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Langerhans Cell Histiocytosis Treatment (PDQ®): Treatment - Health Professional Information [NCI] - Treatment of Adult LCH

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Treatment of bone LCH

As in children, adults with single-bone lesions should undergo curettage of the lesion followed by observation, with or without intralesional corticosteroids. Extensive or radical surgery leading to loss of function and disfigurement is contraindicated at any site, including the teeth or jaw bones. Systemic chemotherapy will cause bone lesions to regress and the involved teeth and jaw bones cannot reform. For those failing chemotherapy, low-dose radiation therapy may be indicated and should be tried before any radical surgery that leads to extensive loss of function and disfigurement. Radiation therapy is also indicated for impending neurological deficits from vertebral body lesions or visual problems from orbital lesions. A German cooperative radiation therapy group reported on a series of 98 adult patients with LCH, most of whom (60 of 98) had only bone lesions, and 24 had multisystem disease including bone, treated with radiation therapy.[7][Level of evidence: 3iiiDiv] Of 89 evaluable patients, 77% achieved a complete remission, 9% developed an infield recurrence, and 15.7% (14 of 89) experienced a progression outside the radiation field(s).

A variety of chemotherapy regimens, including cladribine, have been published in the treatment of a relatively limited number of patients. (Refer to the Chemotherapy section of this summary for more information.)

Anecdotal reports have described the successful use of the bisphosphonate pamidronate in controlling severe bone pain in patients with multiple osteolytic lesions.[8,9,10] Successful use of oral bisphosphonates have also been described and may be a useful and relatively less toxic way of treating adult bone LCH.[11] Because of the increased toxicity of chemotherapy in adults, bisphosphonate therapy could be used before chemotherapy in multifocal bone disease. Response of other organs, such as skin and soft tissue, to bisphosphonate therapy has been reported.[12]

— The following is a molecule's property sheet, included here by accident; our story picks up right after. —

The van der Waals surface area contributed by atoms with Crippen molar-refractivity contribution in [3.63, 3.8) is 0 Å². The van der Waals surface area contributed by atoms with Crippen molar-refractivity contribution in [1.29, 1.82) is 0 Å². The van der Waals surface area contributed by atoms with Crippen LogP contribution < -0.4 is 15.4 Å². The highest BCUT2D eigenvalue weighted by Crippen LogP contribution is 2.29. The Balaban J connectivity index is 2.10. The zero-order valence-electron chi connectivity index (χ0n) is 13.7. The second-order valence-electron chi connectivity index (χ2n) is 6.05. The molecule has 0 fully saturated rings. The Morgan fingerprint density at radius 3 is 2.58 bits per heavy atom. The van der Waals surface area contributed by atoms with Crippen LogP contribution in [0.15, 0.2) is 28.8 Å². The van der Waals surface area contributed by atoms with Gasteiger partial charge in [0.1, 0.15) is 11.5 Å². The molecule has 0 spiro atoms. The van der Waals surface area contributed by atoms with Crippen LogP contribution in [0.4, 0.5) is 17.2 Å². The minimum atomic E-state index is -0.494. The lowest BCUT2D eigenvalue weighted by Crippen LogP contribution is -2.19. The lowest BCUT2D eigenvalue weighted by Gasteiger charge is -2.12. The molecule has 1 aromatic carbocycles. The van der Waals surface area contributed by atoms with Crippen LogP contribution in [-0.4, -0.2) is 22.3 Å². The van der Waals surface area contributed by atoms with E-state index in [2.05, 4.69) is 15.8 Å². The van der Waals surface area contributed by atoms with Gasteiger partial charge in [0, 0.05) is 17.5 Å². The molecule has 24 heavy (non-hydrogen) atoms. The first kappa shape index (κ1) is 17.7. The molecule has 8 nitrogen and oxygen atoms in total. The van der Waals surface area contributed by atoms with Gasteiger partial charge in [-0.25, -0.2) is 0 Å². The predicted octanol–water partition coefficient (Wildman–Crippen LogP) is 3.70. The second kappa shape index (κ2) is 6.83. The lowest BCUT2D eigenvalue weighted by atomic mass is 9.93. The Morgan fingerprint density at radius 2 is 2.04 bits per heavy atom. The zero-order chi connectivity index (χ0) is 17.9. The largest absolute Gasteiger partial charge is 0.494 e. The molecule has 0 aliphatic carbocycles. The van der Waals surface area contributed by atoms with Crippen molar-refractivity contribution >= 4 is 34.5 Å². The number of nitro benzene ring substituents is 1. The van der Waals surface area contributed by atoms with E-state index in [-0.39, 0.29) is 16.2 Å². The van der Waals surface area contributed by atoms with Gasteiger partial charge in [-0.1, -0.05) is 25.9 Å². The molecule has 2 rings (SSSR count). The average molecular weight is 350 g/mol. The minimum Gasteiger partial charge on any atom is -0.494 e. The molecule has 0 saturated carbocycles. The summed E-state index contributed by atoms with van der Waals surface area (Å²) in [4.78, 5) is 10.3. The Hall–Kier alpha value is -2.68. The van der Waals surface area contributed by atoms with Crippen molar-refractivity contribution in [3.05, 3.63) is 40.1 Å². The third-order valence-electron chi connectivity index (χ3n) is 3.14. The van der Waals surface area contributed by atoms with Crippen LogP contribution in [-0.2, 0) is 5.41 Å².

Another approach using anti-inflammatory agents (pioglitazone and rofecoxib) coupled with trofosfamide in a specific timed sequence was successful in two patients who had disease resistant to standard chemotherapy treatment.[13]

Treatment of single-system skin disease

  • Localized lesions can be treated by surgical excision, but as with bone, mutilating surgery, including hemivulvectomy, should be avoided unless the disease is refractory to available therapy.
  • Topical therapies are described in greater detail in the childhood isolated skin involvement section of this summary and include topical or intralesional corticosteroid, topical tacrolimus, imiquimod, psoralen and long-wave ultraviolet A radiation (PUVA), and UVB.[14] Therapies such as PUVA/UVB may be more useful in adults when consideration of long-term toxicity may be less.[15,16,17]
  • Systemic therapy for severe skin LCH includes oral methotrexate, oral thalidomide, oral interferon-alpha, or combinations of interferon and thalidomide.[18,19] Recurrences after stopping treatment may occur but may respond to re-treatment.
  • Oral isotretinoin has achieved remission in some refractory cases of skin LCH in adults.[20]
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